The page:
Anand Gupta, 37, the sales director for a biotech software firm, has just returned from a trip to Hawaii with wife Namita and kids, Simran, nine, and Armaan, three. The holiday, he says, threw up a new bonding opportunity for the family: snorkelling.
What was the defining moment in Hawaii for you?
Just lounging on the beach. On a typical day, we would get into our swimsuits and head down to the sands with a drink. In that sense, we weren’t different from most tourists—though, yes, we were slathering on sunscreen, not suntan lotion.
We discovered beaches of white, black and red sand—at Makena, Wai’anapanapa and between Ka’uiki Hills and Kaihalulu, respectively—swam in the crystal blue waters and, when we’d had enough of both, ventured out on a catamaran and went scuba-diving. Simran joined us in snorkelling; we even swam with a 5ft-long green sea turtle for a while.
That was on your agenda even at the planning stage?
We did trawl the Net for things to do, but didn’t do much planning. We wanted to relax completely, and Hawaii let us do that. We were there from 17 to 24 May; the last day, incidentally, was our 10th wedding anniversary.
Most people think Hawaii is expensive. Did you find it so?
We stayed at the Ritz Carlton at Kapalua in Maui. So, everything —from a smoothie to a spa session—was expensive. But beyond the hotel precincts, there are any number of excellent, affordable restaurants and things to do. For $60 (about Rs2,500), one can take a submarine ride, for $20 more, one can go sky surfing. The kids loved the Hawaiian Aquarium at the Maui Ocean Centre, where the entry was $25 for adults and $16 for kids. And, of course, the sun and sea are all free.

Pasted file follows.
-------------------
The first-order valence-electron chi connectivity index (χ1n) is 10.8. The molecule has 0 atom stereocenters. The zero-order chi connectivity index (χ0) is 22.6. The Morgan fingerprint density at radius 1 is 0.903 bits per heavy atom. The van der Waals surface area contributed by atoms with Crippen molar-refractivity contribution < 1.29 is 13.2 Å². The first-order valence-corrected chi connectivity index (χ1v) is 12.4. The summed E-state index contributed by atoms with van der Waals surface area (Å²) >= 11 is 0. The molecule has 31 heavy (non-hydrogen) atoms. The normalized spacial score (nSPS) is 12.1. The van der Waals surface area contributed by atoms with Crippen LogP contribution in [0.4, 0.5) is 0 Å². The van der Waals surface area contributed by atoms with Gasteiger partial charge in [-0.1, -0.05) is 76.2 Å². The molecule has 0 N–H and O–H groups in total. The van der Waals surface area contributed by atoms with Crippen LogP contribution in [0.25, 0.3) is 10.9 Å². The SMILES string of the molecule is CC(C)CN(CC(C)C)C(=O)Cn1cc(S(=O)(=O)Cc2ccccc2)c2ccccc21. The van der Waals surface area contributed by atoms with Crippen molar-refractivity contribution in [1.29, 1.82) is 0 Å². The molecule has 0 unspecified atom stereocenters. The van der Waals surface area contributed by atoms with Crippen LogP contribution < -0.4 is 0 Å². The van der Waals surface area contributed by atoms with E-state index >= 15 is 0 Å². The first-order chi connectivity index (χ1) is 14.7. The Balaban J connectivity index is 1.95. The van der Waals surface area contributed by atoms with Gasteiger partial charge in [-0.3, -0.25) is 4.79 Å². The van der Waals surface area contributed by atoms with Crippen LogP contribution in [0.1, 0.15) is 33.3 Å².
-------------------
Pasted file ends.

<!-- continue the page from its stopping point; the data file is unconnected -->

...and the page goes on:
You didn’t want to do any sightseeing?
Actually, we had been to Hawaii three years ago and had done the Kaupulehu crater and the volcanic trail nature walk. It was quite liberating, not having a must-do/must-see list this time. We fully realized the meaning of the local saying Maui no ka oi , which translates to “Maui is indeed the best.” There’s something there for everyone.
One day, I signed up for half a day of deep-sea fishing around Lanai. We caught a 6ft fish called the wahoo. Another day, I took off by myself for the Plantation Golf Course, laid amidst pineapple plantations and a reserve forest. It’s the Mercedes Benz championship course, part of the PGA tour, and supposed to be a favourite of Tiger Woods.
While I was out on the greens, Namita and the kids went for a lei-making class. Leis (garlands or wreaths) are apparently used on every special occasion, from welcomes to greetings. They loved the experience.
What about the food and drink?
We’re experimental with food only to an extent. Plus, while travelling with kids, one does tend to fall back on Subway and McDonald’s.
Maui is famous for its pineapples, so they use the fruit in everything. We loved a pineapple-and-vodka drink, and another cocktail called the Hawaiian Blue, a vibrant electric blue drink with vodka, curacao and lime juice. We tried the Mahi-Mahi—a soft, tender sea fish—a few times.
But the most amazing experience was the luau (an open party) at the Ka’anapali beach. By day, it’s Hawaii’s No. 1 beach. As soon as the sun sets, the dancers and musicians come out, along with a fantastic selection of local cuisine, such as chicken luau, made with taro leaves and coconut milk, Huli-Huli chicken, a barbecued dish, and Haupia, a traditional coconut-flavoured dessert.
What did you bring away from Hawaii?
Local macadamia nuts—honey- crusted, chocolate-coated, Kona coffee-glazed, wasabi-flavoured —make great gifts. But I think the golfing experience is one of my most precious memories. I used to play once in a while in Bangalore, but the round in Hawaii has made me want to take it up seriously.
Hawaii also made me see how much all four of us enjoy the water. We’ve got ourselves a snorkelling kit each and now plan to explore the seas wherever possible.
As told to Sumana Mukherjee. Share your last holiday with us at firstname.lastname@example.org